the resonant and also get a better appreciation of the splane, we consider
the following example.
It is easy to show the following for the series RLC circuit.
2
1
( ) 1
1
( ) ( )
s
I s
L
R
V s Z s
s s
L LC
= =
+ +
In the following example, three cases for the about transfer function
will be considered. We will keep w
o
the same for all three cases.
The numerator gain,k, will (a) first be set k to 2 for the three cases, then
(b) the value of k will be set so that each response is 1 at resonance.
12
Series Resonance
An Example Illustrating Resonance:
The 3 transfer functions considered are:
Case 1:
Case 2:
Case 3:
2
2 400
ks
s s + +
2
5 400
ks
s s + +
2
10 400
ks
s s + +
13
Series Resonance
An Example Illustrating Resonance:
The poles for the three cases are given below.
Case 1:
Case 2:
Case 3:
2
2 400 ( 1 19.97)( 1 19.97) s s s j s j + + = + + +
2
5 400 ( 2.5 19.84)( 2.5 19.84) s s s j s j + + = + + +
2
10 400 ( 5 19.36)( 5 19.36) s s s j s j + + = + + +
14
Series Resonance
Comments:
Observe the denominator of the CE equation.
2
1 R
s s
L LC
+ +
Compare to actual characteristic equation for Case 1:
2
2 400 s s + +
2
400
o
w =
20 w=
2
R
BW
L
= =
10
o
w
Q
BW
= =
rad/sec
rad/sec
15
Series Resonance
Poles and Zeros In the splane:
splane
jw axis
o axis
0
0
20
20
x
x
x
x
x
x
( 3) (2) (1)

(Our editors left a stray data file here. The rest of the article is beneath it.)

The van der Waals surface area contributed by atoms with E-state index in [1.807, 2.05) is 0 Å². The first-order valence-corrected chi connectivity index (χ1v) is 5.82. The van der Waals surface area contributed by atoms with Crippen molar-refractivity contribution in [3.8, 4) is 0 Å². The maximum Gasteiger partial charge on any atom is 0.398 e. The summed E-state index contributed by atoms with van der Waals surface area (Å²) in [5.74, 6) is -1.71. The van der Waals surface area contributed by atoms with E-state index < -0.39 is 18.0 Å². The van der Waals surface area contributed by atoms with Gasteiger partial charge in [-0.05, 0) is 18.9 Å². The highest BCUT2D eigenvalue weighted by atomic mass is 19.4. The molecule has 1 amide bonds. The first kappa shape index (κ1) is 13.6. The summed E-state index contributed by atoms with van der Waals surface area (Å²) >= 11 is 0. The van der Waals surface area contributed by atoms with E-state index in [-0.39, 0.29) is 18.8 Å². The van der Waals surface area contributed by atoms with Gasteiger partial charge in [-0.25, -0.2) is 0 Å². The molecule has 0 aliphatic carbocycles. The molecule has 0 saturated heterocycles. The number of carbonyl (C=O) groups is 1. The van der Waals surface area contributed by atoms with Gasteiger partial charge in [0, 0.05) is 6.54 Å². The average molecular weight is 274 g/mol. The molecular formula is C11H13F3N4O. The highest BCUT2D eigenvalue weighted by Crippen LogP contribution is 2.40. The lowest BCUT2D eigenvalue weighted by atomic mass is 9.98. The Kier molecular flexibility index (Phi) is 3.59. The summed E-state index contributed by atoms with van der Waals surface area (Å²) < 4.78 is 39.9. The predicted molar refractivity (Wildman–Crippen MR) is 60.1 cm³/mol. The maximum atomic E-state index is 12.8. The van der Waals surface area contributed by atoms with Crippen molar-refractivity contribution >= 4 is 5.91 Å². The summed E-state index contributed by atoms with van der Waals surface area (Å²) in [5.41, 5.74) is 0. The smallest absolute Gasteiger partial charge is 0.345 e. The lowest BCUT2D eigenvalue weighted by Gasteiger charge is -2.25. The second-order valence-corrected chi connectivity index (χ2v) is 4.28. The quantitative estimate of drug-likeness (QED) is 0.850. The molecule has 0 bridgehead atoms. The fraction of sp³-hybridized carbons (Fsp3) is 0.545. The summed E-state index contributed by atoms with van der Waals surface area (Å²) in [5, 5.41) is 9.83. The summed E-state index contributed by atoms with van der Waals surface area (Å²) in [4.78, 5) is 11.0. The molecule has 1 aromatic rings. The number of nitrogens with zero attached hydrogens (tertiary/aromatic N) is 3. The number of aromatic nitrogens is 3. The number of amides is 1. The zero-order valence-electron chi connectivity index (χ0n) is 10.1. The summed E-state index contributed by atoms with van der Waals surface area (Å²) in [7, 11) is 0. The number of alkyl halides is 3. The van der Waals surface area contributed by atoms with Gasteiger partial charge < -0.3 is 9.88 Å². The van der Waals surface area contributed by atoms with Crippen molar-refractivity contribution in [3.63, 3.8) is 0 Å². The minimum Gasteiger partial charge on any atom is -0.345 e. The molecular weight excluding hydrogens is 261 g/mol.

( 3) (2) (1)
5 2.5 1
Note the location of the poles
for the three cases. Also note
there is a zero at the origin.
16
Series Resonance
Comments:
The frequency response starts at the origin in the splane.
At the origin the transfer function is zero because there is a
zero at the origin.
As you get closer and closer to the complex pole, which
has a j parts in the neighborhood of 20, the response starts
to increase.
The response continues to increase until we reach w = 20.
From there on the response decreases.
We should be able to reason through why the response
has the above characteristics, using a graphical approach.
17
Series Resonance
Matlab Program For The Study:
% name of program is freqtest.m
% written for 202 S2002, wlg
%CASE ONE DATA:
K = 2;
num1 = [K 0];
den1 = [1 2 400];
num2 = [K 0];
den2 = [1 5 400];
num3 = [K 0];
den3 = [1 10 400];
w = .1:.1:60;
grid
H1 = bode(num1,den1,w);
magH1=abs(H1);
H2 = bode(num2,den2,w);
magH2=abs(H2);
H3 = bode(num3,den3,w);
magH3=abs(H3);
plot(w,magH1, w, magH2, w,magH3)
grid
xlabel('w(rad/sec)')
ylabel('Amplitude')